Why backups alone aren’t enough
“Each data protection method has inherent strengths and weaknesses as well as cost vs. effort factors to consider. Multiple layers of data protection may be required to meet a customer’s design goals. Not every solution is appropriate for each customer environment, but generally a combination of two or more technologies, or a single technology that can provide multiple data protection functionalities, is recommended.
Backups are generally best for individual file and database recovery, with moderate to long-term retention. However, relying on backups alone for full system or full site recovery will not provide a speedy enough recovery for most customer needs. Backups alone are inefficient for records compliance or extremely long-term retention. They are best at providing daily, weekly, and monthly copies of data and work well for both files (unstructured data) and databases (structured data).” – Paul Coffey, Director of Data Center Practice, ESG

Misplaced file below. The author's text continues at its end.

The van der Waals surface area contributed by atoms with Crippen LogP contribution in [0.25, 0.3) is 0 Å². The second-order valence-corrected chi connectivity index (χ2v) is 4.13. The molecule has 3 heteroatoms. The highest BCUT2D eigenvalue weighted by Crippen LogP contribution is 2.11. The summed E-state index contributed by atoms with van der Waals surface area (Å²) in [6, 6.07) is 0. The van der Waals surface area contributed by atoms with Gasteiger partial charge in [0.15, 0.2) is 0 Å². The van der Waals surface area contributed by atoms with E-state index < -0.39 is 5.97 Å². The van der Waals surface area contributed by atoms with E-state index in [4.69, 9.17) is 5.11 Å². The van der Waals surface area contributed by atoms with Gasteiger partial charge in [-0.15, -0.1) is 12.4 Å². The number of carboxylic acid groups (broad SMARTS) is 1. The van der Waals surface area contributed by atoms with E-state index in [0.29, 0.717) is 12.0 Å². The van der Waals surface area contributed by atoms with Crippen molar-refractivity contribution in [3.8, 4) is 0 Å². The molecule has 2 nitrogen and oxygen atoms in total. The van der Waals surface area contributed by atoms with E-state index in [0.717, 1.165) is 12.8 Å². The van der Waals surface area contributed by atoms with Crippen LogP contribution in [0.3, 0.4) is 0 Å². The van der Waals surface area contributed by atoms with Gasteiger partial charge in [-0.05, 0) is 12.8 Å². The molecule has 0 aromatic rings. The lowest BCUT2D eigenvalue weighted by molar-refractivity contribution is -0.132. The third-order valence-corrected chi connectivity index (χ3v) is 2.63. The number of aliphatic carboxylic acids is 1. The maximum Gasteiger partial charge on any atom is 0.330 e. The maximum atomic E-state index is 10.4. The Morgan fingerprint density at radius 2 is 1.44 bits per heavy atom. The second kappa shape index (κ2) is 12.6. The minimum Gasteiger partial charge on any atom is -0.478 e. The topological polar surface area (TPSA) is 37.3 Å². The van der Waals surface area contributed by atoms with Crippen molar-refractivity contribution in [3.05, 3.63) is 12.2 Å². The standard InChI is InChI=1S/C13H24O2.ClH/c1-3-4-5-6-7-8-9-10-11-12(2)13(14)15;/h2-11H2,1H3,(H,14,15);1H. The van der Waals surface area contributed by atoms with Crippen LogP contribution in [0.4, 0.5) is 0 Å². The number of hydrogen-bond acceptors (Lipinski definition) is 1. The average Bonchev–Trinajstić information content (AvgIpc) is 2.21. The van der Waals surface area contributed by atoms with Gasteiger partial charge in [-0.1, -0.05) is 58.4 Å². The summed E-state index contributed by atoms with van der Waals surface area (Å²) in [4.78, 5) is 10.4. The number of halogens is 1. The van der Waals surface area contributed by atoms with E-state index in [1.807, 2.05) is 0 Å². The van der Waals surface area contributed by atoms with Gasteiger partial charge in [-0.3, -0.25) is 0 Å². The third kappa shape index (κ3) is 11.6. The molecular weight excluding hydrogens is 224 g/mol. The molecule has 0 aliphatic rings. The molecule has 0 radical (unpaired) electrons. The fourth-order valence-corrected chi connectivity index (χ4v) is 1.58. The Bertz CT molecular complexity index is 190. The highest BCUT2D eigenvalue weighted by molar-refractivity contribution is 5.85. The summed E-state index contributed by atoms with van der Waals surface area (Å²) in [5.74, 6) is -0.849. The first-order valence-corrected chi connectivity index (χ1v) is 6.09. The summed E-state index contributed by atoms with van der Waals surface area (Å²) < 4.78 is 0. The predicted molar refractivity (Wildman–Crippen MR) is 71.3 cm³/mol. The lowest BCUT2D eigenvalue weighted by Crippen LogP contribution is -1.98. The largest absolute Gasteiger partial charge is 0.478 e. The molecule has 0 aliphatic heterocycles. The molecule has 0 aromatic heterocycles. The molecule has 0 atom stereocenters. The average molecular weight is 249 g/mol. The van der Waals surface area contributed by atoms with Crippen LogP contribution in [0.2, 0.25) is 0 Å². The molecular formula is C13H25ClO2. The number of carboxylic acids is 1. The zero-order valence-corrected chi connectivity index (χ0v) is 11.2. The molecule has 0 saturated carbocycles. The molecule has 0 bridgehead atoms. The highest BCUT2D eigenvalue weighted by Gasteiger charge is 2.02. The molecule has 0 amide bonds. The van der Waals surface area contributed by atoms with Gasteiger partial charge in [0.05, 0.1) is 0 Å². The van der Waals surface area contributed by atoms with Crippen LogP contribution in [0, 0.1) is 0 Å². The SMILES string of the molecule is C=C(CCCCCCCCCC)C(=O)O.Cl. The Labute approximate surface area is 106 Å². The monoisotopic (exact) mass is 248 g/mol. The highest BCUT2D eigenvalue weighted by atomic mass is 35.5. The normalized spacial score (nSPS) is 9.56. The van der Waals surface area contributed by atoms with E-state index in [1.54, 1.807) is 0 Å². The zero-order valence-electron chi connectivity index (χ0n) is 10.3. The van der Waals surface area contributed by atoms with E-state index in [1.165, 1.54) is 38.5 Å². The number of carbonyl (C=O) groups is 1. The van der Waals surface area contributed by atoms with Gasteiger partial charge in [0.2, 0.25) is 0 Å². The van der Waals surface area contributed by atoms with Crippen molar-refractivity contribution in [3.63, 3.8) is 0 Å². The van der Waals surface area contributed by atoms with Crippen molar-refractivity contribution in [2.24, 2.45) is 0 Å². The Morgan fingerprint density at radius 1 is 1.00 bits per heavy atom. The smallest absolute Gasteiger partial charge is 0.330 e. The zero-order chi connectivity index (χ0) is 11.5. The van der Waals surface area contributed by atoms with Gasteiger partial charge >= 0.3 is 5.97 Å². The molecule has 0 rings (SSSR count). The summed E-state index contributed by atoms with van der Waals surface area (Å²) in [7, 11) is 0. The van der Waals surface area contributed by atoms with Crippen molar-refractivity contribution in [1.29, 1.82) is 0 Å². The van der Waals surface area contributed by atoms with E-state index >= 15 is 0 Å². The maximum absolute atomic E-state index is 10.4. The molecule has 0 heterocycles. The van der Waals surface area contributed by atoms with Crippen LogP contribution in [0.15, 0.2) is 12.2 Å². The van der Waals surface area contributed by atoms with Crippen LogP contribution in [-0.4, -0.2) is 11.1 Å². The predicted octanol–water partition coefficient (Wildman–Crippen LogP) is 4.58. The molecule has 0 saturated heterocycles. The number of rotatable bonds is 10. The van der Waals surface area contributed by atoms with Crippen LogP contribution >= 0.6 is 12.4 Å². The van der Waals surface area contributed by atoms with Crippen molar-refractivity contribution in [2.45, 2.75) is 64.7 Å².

“Often data protection plans include both backups and replication. Virtual machines, databases, or file shares that require very quick recovery from a production system failure are replicated to other servers and storage, often in another data center, and those standby servers are ready to become active when needed. In addition, backups are regularly done so that a user-deleted file or email can be recovered days or weeks later, or to meet compliance requirements for data retention.” – C.R. O’Brien
Why recovery should be a priority
“Once, while evaluating a possible new solution, I explained to my manager that the backups were working but I was having trouble with restores. His forceful response was the best advice I ever received about data protection: ‘Backup is recovery! BACKUP IS RECOVERY!’ There is no purpose to backing up data unless it can be quickly and efficiently recovered.” – Tim Krause